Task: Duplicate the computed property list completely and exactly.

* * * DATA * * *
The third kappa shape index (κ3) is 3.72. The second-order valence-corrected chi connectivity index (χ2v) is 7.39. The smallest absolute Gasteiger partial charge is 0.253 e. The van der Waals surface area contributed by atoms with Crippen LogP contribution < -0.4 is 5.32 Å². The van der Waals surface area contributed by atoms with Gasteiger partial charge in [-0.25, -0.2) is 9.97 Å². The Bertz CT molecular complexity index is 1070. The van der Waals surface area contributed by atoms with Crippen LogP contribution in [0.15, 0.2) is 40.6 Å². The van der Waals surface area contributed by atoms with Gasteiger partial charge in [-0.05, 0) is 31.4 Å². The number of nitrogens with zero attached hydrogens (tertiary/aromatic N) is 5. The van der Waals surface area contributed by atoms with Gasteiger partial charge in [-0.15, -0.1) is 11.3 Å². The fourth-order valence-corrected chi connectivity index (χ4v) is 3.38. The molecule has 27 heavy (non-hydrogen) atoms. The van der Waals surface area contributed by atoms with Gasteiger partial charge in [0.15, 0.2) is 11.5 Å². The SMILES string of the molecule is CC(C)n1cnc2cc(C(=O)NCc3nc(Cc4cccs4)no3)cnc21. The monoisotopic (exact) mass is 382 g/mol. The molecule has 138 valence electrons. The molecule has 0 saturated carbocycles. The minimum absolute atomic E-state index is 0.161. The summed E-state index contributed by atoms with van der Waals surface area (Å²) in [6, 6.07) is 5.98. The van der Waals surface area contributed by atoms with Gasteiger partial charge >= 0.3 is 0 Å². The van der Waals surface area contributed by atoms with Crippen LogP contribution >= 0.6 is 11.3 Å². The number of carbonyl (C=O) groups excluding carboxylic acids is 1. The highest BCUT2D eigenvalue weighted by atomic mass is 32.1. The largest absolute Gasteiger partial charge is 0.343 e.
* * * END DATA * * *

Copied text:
The third kappa shape index (κ3) is 3.72. The second-order valence-corrected chi connectivity index (χ2v) is 7.39. The smallest absolute Gasteiger partial charge is 0.253 e. The van der Waals surface area contributed by atoms with Crippen LogP contribution < -0.4 is 5.32 Å². The van der Waals surface area contributed by atoms with Gasteiger partial charge in [-0.25, -0.2) is 9.97 Å². The Bertz CT molecular complexity index is 1070. The van der Waals surface area contributed by atoms with Crippen LogP contribution in [0.15, 0.2) is 40.6 Å². The van der Waals surface area contributed by atoms with Gasteiger partial charge in [-0.05, 0) is 31.4 Å². The number of nitrogens with zero attached hydrogens (tertiary/aromatic N) is 5. The van der Waals surface area contributed by atoms with Gasteiger partial charge in [-0.15, -0.1) is 11.3 Å². The fourth-order valence-corrected chi connectivity index (χ4v) is 3.38. The molecule has 27 heavy (non-hydrogen) atoms. The van der Waals surface area contributed by atoms with Gasteiger partial charge in [0.15, 0.2) is 11.5 Å². The SMILES string of the molecule is CC(C)n1cnc2cc(C(=O)NCc3nc(Cc4cccs4)no3)cnc21. The monoisotopic (exact) mass is 382 g/mol. The molecule has 138 valence electrons. The molecule has 0 saturated carbocycles. The minimum absolute atomic E-state index is 0.161. The summed E-state index contributed by atoms with van der Waals surface area (Å²) in [6, 6.07) is 5.98. The van der Waals surface area contributed by atoms with Gasteiger partial charge >= 0.3 is 0 Å². The van der Waals surface area contributed by atoms with Crippen LogP contribution >= 0.6 is 11.3 Å². The number of carbonyl (C=O) groups excluding carboxylic acids is 1. The highest BCUT2D eigenvalue weighted by atomic mass is 32.1. The largest absolute Gasteiger partial charge is 0.343 e.